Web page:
While I was somewhat aware of Flatt & Scruggs, I first heard a tape of their Carnegie Hall concert in the sixties when a friend gave my mother a reel-to-reel tape of their music, and I’d seen Monroe on television, I wasn’t a real fan of bluegrass music. My own musical experiences were informed by folk music, especially Pete Seeger’s Almanack Singers and later The Weavers, and the now rehabilitated Paul Robson as well as Frank Sinatra, Ella Fitzgerald’s wonderful Gershwin albums, and classical orchestral music. Irene grew up on classic country and big band music. We attended our first music festival in 2003 – Merlefest. And, as I looked around, I naively said, “So this is bluegrass!” Little did I realize I was stepping into a world as politically riven as our current larger politics unhappily is.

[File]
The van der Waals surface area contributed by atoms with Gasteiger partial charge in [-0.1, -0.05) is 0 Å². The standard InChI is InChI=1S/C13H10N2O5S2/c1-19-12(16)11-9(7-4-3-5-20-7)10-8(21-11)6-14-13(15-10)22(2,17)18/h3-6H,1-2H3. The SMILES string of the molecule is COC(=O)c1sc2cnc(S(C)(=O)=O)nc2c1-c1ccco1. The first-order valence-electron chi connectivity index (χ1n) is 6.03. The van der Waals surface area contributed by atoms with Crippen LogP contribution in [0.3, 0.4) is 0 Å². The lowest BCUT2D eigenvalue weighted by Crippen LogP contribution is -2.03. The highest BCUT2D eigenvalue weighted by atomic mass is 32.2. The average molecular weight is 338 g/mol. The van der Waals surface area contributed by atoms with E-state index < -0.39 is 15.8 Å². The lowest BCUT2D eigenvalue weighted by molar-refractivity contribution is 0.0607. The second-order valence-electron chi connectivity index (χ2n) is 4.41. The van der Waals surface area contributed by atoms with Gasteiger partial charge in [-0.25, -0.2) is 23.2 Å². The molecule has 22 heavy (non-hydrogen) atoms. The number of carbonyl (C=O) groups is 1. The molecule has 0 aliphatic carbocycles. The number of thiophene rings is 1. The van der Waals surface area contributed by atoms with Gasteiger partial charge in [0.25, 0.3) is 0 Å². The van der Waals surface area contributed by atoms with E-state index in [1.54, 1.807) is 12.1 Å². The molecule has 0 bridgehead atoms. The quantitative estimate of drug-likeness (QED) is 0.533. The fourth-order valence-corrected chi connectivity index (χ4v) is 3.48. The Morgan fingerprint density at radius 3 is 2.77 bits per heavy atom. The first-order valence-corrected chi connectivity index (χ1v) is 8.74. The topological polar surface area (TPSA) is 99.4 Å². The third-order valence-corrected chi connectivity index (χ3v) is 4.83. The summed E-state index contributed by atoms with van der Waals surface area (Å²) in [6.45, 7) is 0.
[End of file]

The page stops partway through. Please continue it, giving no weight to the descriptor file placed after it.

The world I’ve entered, and embraced, is one where people leave the audience if they see even a minimal drum kit on the stage at a bluegrass festival, even though they’ve heard drums in the background of their favorite recordings almost since the beginning. It’s a world where a major festival instructs a band it cannot appear with the keyboard that’s become a signature for a few of their songs. It’s a world where an electric instrument, with the sometime exclusion of electric basses, represents apostasy. In other words, a word separated by true believers imposing their values on those who prefer a more inclusive and accepting approach. What’s the effect of drawing this bright line between bluegrass music and a more general world of acoustic music and the emerging genre now called Americana?